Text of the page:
Barthelme quotes Kenneth Burke (from "The Calling of the Tune"):

For the greater the dissociation and discontinuity developed by the artist in an otherworldly art that leaves the things to Ceaser to take care of themselves, the greater becomes the artist's dependence upon some ruler who will accept the responsibility for doing the world's "dirty work."

Puzzle that one out for a moment, before reading Barthelme's response:

This description of the artist turning his back on the community to pursue his "otherworldly" projects (whereupon the community promptly falls apart) is a familiar one, accepted even by some artists. Joyce, Gertrude Stein, and the other writers of the transition school (Burke mentions them specifically) are seen as deserters, creating their own worlds, which are thought to have nothing to do with the larger world. The picture is, I think, entirely incorrect. ...

Burke's strictures raise the sticky question of what art is "about" and the mysterious shift that takes place as son as one says that art is not about something but is something. In saying that the writer creates "dissociation and discontinuity" rather than merely describing a previously existing dissociation and discontinuity (the key word is "developed"), Burke notices that with Joyce and Stein the literary work becomes an object in the world rather than a text or a commentary upon the world -- a crucial change in status which was also taking place in painting. With Joyce, and to a lesser degree with Gertrude Stein, fiction altered its placement in the world in a movement so radical that its consequences have yet to be assimilated.


Barthelme wrote that in 1964, just when the Sixties were becoming the Sixties. He then went on to become one of the leading literary innovators of his generation. His short stories and novels kept up the beat. The times were a-changing. At least, so it seemed for a while. They don't really change. They just modulate within a frequency. (What frequency, Kenneth?)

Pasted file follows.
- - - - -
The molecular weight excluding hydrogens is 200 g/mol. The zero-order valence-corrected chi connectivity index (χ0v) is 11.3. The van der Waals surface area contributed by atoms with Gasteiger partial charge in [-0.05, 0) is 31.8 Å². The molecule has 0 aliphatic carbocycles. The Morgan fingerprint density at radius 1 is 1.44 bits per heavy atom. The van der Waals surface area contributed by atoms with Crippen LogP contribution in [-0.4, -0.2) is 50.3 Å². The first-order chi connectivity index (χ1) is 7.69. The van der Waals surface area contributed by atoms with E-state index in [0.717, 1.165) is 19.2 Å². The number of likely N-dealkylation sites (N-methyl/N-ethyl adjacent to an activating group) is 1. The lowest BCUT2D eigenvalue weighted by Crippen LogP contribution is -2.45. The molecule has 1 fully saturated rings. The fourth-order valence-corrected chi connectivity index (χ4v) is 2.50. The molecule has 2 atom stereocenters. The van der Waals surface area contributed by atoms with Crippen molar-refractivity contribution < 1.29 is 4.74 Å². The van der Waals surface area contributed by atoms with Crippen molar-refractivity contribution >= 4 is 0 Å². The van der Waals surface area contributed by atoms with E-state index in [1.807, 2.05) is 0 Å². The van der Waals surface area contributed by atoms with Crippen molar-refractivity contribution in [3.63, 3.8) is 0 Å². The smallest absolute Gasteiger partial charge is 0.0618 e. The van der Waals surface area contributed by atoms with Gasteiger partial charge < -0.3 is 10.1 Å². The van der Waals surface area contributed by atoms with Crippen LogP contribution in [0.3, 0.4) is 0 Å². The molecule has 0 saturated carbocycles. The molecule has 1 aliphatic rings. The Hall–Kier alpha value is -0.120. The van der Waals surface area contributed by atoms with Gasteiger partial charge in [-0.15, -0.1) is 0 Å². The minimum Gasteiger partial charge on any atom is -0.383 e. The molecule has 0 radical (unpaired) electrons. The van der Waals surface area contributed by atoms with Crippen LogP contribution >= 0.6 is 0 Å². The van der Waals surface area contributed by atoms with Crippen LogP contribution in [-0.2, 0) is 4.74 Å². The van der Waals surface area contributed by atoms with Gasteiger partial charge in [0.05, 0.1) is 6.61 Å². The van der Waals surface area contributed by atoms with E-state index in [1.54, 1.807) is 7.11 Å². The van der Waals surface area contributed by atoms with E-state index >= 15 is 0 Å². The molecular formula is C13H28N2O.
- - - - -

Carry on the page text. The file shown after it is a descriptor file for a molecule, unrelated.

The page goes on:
Check on the podcast by The New Yorker: Chris Adrian reads “The Indian Uprising,” by Donald Barthelme, and discusses it with fiction editor, Deborah Treisman.


As much as Barthelme was on his period, part of what we mean by literary influence is that the artist was ahead of her time. I think this is true of Barthelme. There is much (too much) "knowingness" in  the 21st century, despite all of the quakes, wars, economic and environmental meltdowns. And I don't just mean Dubya's "you're with us or agin us." So-called progressives can be just as closed-minded as the ultra-dumb, I mean, -right.

"Dissociation and discontinuity developed by the artist"? In the interviews Barthelme repeatedly asserts that he's a "realist." Amen to that. He's also a language-magician and an idea-jerking philosopher (joker, midnight toker).

BARTHELME: I say it's realism, bearing in mind Harold Rosenberg's wicked remark that realism is one of the fifty-seven varieties of decoration.

We're talking about art, people.

Repeat after me. Donald Barthelme revival. Donald Barthelme revival.